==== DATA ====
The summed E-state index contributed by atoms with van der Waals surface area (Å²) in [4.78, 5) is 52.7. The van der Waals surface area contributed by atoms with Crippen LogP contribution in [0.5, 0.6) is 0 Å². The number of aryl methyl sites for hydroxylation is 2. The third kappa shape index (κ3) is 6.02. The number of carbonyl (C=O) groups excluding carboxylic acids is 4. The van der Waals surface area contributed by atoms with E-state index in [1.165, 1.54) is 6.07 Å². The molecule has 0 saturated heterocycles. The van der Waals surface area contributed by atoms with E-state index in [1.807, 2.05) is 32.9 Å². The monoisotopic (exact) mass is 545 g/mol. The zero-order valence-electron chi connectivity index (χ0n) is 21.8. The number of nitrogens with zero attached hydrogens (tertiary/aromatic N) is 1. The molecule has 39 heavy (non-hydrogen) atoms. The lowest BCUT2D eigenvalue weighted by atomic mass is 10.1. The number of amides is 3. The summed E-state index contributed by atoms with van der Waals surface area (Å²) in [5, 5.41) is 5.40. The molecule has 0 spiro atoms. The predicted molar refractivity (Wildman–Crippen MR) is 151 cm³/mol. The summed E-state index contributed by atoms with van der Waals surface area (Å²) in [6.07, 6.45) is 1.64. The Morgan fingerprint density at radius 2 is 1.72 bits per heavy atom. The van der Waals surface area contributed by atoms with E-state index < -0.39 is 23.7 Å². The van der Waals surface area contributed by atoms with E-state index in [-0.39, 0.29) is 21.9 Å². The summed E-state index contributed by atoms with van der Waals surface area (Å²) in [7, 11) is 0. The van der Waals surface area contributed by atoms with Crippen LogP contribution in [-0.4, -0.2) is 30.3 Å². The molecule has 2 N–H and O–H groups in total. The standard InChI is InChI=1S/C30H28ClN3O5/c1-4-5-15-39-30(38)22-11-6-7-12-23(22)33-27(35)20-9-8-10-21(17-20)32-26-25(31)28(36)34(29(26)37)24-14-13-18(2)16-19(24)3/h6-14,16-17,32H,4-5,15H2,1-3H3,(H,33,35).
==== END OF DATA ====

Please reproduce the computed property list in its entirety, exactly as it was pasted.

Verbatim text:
The summed E-state index contributed by atoms with van der Waals surface area (Å²) in [4.78, 5) is 52.7. The van der Waals surface area contributed by atoms with Crippen LogP contribution in [0.5, 0.6) is 0 Å². The number of aryl methyl sites for hydroxylation is 2. The third kappa shape index (κ3) is 6.02. The number of carbonyl (C=O) groups excluding carboxylic acids is 4. The van der Waals surface area contributed by atoms with E-state index in [1.165, 1.54) is 6.07 Å². The molecule has 0 saturated heterocycles. The van der Waals surface area contributed by atoms with E-state index in [1.807, 2.05) is 32.9 Å². The monoisotopic (exact) mass is 545 g/mol. The zero-order valence-electron chi connectivity index (χ0n) is 21.8. The number of nitrogens with zero attached hydrogens (tertiary/aromatic N) is 1. The molecule has 39 heavy (non-hydrogen) atoms. The lowest BCUT2D eigenvalue weighted by atomic mass is 10.1. The number of amides is 3. The summed E-state index contributed by atoms with van der Waals surface area (Å²) in [5, 5.41) is 5.40. The molecule has 0 spiro atoms. The predicted molar refractivity (Wildman–Crippen MR) is 151 cm³/mol. The summed E-state index contributed by atoms with van der Waals surface area (Å²) in [6.07, 6.45) is 1.64. The Morgan fingerprint density at radius 2 is 1.72 bits per heavy atom. The van der Waals surface area contributed by atoms with E-state index < -0.39 is 23.7 Å². The van der Waals surface area contributed by atoms with E-state index in [-0.39, 0.29) is 21.9 Å². The summed E-state index contributed by atoms with van der Waals surface area (Å²) in [7, 11) is 0. The van der Waals surface area contributed by atoms with Crippen LogP contribution in [-0.4, -0.2) is 30.3 Å². The molecule has 2 N–H and O–H groups in total. The standard InChI is InChI=1S/C30H28ClN3O5/c1-4-5-15-39-30(38)22-11-6-7-12-23(22)33-27(35)20-9-8-10-21(17-20)32-26-25(31)28(36)34(29(26)37)24-14-13-18(2)16-19(24)3/h6-14,16-17,32H,4-5,15H2,1-3H3,(H,33,35).